In 1954, when the first Bakersfield College Alumni Association's barbecue was held, no women were allowed at the event, with attendance restricted to men and members of the BC football team.
You've come a long way, baby, and there's no better time to remember that than on the occasion of BC's centennial, an occasion for reflection and looking back for the entire community.
"BC is so much a part of the community; it's touched so many different people, whether you're a child, or a student, or a parent," said Becki Whitson, president of the Alumni Association. "Almost everybody in Bakersfield has some connection to BC."
As part of the centennial festivities, the annual barbecue is serving up something beyond red meat.
More names will be revealed at the event from the list of BC's "100 Stars" -- independently nominated faculty, alumni or community supporters who have made significant contributions to the school or the surrounding community.
Already announced stars are BC president John Collins, retired athletics manager Ray Maranda, administrator Grace Van Dyke Bird, faculty member Chuck Wall, community supporter Norm Levan and alumnus Ahmed Abou Harb.
The idea is to reveal all 100 stars over the course of several events celebrating the centennial.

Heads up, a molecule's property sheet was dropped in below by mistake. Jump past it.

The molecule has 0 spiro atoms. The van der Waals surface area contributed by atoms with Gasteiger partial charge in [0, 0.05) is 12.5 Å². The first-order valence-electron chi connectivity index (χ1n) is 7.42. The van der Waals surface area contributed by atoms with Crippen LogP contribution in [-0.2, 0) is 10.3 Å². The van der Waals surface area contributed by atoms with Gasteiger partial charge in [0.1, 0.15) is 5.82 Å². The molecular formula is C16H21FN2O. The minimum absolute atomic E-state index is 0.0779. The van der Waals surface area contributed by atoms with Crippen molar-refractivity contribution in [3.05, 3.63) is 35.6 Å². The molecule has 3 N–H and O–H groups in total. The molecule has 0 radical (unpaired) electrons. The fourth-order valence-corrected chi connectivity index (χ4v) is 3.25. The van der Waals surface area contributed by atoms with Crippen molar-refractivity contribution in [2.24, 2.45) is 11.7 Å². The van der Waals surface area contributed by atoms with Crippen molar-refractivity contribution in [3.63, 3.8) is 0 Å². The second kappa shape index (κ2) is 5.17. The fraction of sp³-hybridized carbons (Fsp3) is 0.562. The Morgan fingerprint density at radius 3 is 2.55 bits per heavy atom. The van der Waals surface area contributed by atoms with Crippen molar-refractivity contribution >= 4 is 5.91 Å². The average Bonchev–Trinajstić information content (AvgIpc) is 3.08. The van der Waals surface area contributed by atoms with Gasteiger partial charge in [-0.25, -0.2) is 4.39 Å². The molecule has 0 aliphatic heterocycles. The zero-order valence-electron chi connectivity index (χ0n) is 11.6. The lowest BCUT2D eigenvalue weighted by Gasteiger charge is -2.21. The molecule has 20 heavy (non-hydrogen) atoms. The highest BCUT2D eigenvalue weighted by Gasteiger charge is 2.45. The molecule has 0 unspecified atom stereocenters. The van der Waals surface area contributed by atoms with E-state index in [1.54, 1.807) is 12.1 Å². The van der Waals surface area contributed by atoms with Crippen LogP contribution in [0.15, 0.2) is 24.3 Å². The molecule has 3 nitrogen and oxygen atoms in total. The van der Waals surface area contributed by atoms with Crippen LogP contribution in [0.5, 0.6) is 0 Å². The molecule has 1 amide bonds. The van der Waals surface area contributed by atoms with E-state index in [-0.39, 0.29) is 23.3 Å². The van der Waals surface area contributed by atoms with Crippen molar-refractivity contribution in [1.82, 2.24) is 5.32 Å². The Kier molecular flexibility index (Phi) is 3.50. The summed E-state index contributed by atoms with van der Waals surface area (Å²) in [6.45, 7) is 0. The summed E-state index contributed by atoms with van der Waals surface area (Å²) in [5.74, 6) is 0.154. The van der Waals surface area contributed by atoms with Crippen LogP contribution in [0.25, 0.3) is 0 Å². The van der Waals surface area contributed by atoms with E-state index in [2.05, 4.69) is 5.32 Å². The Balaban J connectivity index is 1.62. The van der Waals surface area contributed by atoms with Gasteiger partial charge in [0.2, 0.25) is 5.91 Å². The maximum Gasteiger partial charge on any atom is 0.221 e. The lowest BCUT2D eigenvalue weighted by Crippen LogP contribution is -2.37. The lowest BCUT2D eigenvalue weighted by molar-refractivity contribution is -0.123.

"That's just one of the reasons why it's important to support this," Whitson said.
But the real star of the evening is the BC football team.
For the price of a hearty serving of steak, attendees will help increase scholarship money and funds for the thousands of students who enroll in Bakersfield College each year. The barbecue serves as the Alumni Association's one and only fundraiser.
"Scholarships are what come first," Whitson said. "Things are changing and college costs are increasing. If students can get started here, at the community college level, they can get grounded and get a great education. After BC, students can go on anywhere and do well."
The Alumni Barbecue is tradition for many diehard Renegades fans, and is a fun, fulfilling (and just plain-old filling) way to celebrate the return of football and other fall athletics. While guests feast on grilled chicken or steak, beans, rolls and all the other traditional fixings, the BC cheer team and drumline perform, getting everyone pumped with that Renegade spirit.
Afterward, the members of the 2013 athletic teams are introduced. Live music will keep Renegade revelers out on the dance floor long after chef Pat Coyle and student chefs from the college's culinary arts program serve the meal.
"It's really a wonderful night," said Whitson. "It's a very family-oriented night, it's a very Bakersfield College night, and it has a kind of football, pep-rally-like atmosphere. It's a fun way to have a nice meal while you're also supporting BC."